Friday 4 January 2013

Historicising Contemporary Clown

The Colloquium of Performance Research at Central School of Speech and Drama

Thursday 17th January 12-13.30

details and registration:

Jon Davison: Historicising Contemporary Clown

Contemporary clown generally presents itself as a myth-breaking form of clowning, one which dispenses with the supposedly false forms of history, which since the onset of the contemporary period (ca 1956/1960) would be marginalised by the newly-coined term ‘traditional’ clown (Little 1991), now deemed ‘useless’ (Lecoq/Murray 2003) or ‘dead’ (Fellini 1970), the new clown aspiring instead to ‘art’ (Simon 2009). Anyone of the general public who still thinks clowns ‘wear big shoes’ or even ‘has to be funny’ is, under this new regime, regarded as hopelessly ignorant, backward and misguided, a cultural under-class unworthy of forming part of the audience for the new clowns.

This elitist hegemony of the art-clown has reigned for half a century, an age which has not dampened the orthodox claim still to be equating clowning with such concepts as authenticity, truth or freedom, more suited to a post-Second World War Paris, in awe at a godless world where personal freedom as preached by existentialism seemed the only way to take a step forward in an absurd world.

I propose that it is time to make a start on the notoriously tortuous task of contextualising our own historical moment (albeit a ‘moment’ lasting five decades), and begin to see the present as history, exploring contemporary clown’s genealogy as a clown critic seeking to expose self-myth-making.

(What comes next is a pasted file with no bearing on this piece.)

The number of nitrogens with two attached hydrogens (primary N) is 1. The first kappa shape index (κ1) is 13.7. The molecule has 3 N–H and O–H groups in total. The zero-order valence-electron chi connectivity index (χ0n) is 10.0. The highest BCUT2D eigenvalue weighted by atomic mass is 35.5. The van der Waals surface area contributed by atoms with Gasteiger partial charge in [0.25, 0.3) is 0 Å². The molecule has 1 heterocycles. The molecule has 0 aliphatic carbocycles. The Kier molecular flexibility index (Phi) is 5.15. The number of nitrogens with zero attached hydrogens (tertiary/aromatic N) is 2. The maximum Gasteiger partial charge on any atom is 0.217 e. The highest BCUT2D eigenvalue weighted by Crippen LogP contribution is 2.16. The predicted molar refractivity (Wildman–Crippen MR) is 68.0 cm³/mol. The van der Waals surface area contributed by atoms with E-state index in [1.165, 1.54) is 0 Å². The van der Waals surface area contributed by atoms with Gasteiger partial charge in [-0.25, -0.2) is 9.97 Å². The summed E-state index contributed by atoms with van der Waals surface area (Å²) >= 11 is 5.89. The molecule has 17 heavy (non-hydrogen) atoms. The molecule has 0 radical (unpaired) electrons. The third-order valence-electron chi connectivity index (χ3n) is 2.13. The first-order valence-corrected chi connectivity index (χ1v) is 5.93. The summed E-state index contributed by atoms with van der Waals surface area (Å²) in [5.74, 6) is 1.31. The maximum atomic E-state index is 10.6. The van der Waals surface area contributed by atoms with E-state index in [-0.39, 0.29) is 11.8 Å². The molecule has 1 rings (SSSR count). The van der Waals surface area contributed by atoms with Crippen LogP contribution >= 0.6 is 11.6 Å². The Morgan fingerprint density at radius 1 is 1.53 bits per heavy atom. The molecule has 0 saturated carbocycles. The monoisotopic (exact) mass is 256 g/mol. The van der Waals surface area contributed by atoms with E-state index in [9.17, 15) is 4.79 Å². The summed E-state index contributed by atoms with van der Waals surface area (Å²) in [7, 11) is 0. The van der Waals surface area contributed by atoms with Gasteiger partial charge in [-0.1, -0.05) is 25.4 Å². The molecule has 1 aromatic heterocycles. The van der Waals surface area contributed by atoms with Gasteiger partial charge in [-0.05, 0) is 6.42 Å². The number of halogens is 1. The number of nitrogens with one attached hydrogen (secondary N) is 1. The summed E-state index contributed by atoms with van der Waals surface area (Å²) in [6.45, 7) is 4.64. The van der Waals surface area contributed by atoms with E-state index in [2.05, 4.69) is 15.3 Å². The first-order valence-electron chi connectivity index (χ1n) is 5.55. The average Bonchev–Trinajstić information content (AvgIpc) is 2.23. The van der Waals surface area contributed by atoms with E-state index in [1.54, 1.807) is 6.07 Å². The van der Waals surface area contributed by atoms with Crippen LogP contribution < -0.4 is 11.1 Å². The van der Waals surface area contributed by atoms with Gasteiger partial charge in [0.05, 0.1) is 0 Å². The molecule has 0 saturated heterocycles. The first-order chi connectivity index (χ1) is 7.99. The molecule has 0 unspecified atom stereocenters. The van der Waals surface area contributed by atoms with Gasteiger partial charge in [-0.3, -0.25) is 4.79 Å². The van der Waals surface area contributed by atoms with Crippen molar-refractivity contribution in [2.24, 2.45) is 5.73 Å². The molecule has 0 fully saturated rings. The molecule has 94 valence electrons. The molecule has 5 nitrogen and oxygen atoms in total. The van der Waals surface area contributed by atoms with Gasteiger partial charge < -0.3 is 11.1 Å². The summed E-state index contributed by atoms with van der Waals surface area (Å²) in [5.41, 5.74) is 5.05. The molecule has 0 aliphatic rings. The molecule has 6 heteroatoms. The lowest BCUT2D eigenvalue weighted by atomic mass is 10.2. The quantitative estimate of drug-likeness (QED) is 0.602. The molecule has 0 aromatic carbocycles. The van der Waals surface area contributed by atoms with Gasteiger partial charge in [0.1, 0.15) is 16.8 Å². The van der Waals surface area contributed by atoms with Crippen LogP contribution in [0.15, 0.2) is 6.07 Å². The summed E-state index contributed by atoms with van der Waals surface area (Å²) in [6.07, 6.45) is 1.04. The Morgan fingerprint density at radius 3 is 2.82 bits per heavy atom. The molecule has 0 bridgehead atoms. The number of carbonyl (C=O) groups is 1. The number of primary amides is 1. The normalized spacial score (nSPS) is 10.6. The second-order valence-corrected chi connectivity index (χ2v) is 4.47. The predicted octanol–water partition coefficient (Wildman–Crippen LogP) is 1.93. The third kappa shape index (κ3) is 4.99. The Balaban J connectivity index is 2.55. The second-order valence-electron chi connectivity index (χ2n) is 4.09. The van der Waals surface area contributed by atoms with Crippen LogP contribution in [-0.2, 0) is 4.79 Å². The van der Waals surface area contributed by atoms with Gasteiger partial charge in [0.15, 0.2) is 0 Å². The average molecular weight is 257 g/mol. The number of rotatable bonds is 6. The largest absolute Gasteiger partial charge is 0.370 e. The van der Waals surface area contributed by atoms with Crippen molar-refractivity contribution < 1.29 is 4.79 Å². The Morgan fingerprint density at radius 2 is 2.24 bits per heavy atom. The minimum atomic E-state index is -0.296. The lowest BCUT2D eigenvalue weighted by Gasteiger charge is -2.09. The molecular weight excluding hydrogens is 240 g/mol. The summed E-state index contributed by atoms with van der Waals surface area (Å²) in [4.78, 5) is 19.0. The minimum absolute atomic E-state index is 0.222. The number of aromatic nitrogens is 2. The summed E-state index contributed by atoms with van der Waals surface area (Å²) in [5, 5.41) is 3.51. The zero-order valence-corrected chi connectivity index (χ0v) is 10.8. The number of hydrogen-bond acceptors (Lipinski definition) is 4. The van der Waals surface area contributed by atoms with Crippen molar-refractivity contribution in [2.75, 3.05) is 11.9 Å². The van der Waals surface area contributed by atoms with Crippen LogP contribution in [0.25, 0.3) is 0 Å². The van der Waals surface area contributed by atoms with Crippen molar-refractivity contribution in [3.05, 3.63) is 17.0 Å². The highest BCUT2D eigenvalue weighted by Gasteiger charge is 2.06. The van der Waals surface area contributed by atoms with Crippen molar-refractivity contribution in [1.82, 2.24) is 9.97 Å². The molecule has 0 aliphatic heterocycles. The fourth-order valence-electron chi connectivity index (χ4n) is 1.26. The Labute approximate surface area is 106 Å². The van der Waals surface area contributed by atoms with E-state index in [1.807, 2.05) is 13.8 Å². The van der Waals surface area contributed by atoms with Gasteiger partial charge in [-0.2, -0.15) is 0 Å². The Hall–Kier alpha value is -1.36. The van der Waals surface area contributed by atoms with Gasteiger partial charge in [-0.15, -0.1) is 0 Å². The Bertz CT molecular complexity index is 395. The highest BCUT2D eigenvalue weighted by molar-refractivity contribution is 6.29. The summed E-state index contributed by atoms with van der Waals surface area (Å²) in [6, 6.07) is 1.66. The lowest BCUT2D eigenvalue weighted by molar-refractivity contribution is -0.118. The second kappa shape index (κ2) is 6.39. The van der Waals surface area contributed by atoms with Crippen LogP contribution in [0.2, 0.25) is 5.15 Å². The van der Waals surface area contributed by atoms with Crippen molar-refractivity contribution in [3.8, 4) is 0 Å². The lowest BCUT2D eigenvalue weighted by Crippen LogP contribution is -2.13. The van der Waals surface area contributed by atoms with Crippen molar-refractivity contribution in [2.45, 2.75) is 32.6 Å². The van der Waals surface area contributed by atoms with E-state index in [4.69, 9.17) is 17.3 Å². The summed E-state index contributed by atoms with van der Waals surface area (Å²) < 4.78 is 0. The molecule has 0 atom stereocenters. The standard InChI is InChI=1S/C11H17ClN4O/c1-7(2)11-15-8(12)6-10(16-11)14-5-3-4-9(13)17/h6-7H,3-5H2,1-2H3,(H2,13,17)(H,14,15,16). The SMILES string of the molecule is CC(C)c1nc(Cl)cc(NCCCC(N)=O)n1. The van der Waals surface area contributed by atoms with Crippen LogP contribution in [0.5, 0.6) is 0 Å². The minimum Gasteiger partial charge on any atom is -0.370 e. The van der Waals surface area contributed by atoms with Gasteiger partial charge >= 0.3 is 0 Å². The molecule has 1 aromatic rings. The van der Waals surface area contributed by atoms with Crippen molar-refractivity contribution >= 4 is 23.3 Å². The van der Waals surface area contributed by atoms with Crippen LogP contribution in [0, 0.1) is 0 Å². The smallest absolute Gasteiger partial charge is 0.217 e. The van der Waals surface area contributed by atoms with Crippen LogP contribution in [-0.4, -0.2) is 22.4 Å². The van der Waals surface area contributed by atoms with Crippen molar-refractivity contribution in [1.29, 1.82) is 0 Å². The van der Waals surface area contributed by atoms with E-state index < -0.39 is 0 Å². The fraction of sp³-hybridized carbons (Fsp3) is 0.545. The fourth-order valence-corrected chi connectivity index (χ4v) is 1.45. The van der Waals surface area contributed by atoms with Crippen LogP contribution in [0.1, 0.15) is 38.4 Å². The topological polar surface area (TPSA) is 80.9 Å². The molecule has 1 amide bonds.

In order to make this pill easier to swallow, I propose firstly a trip back into ‘real history’, 100 years ago, where distance makes paradox and complexity easier to accept in ‘clown history in the past’, before returning to our own times to uncover the ‘clown history of the present’. It is thus hoped that the mapping of distant clown histories may provide a model, methodology and indeed the courage to confront our own period and practices with a critical eye.

I will examine two histories 100 years apart which demonstrate how clowning throws up multiple meanings and ideological alliances, thus reaching a fuller understanding of the complex embedding of clowning in the wider social and historical context.

Clowns and the New Woman (1895-1914)
Images and texts on women clowns of the period signify both the physical and public liberation of the New Woman and the woman as available object of male fantasy. The politically aware Evetta Matthews was billed as ‘the only lady clown’ on Barnum and Bailey’s 1896 poster, whilst the fictional character ‘Lulu’ in Félicien Champsaur’s pantomime (1888) and novel (1901) of the same name is the precursor of future femme-fatale Lulus.

Perestroika Clowns (1985-2012)
Video and textual evidence of Slava Polunin’s performances from 1985 and today appear to show an unchanging performance, masking the facts of historical change from Gorbachev’s Soviet Union to today’s globalised tours.